Kid's brains can be protected from the effects of poverty

Harold Mandel's picture
Poverty

A prevention program has been found to safeguard kid's brains from damaging effects of poverty.

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Poverty is a killer that has the potential to steal all human potential. Researchers believe they have identified a program which can protect the brains of kids from the horrible effects of poverty.

The Strong African American Families Program (SAAF) takes away the effects which poverty has on the development of the brain

Researchers from the University of Georgia have reported that they have observed that taking part in a prevention program which is known as the Strong African American Families Program (SAAF) takes away the effects which poverty has on the development of the brain. This program nurtures supportive parenting and helps to strengthen family relationships.

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Gene H. Brody, who was the study’s lead author and co-director of the UGA Center for Family Research, and his colleagues examined the brains of 59 adults who took part in SAAF between the ages of 11 and 57 and compared them to 57 adults from nearly the same backgrounds who did not take part in SAAF. MRI scans were used to examine the brains.

The brain can be seen as if it is a muscle that should be strengthened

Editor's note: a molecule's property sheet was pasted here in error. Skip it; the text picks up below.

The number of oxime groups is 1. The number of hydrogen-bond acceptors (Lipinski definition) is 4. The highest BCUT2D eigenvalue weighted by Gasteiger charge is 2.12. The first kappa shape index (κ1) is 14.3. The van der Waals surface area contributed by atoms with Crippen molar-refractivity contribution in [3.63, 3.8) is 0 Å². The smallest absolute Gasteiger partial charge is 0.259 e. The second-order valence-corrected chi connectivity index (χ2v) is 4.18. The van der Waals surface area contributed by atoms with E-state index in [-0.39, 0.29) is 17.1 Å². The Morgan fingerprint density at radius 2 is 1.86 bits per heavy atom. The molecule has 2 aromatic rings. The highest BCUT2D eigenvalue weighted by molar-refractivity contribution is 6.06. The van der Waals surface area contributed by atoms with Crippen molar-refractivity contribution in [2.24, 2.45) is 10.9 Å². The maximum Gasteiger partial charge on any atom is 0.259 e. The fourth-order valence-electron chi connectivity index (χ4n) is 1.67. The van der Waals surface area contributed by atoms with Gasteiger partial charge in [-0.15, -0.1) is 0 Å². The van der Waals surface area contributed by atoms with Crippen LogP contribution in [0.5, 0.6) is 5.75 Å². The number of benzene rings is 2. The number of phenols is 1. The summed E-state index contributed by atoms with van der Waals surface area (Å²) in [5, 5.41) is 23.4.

It was observed that those who took part in SAAF, all of whom are now 25 years old, had better volumes in regions of the brain which are involved in promoting learning, memory and tolerance to stress. Brody says the brain can be seen as if it is a muscle that should be strengthened throughout childhood and adolescence. People generally do a lot better in life when that muscle is given good levels of stimulation and protections from stress that a nurturing caregiver provides.

This study has been published in JAMA Pediatrics. Researchers have found that participation in the Strong African American Families program was associated with reductions in risk from poverty and decreased brain development. The findings in this study are consistent with a possible role for supportive parenting to deal with the potential ravages of poverty and suggest a possible strategy for decreasing social disparities. Strong support from good caring families can go a long way to help kids develop well even when they are poor.

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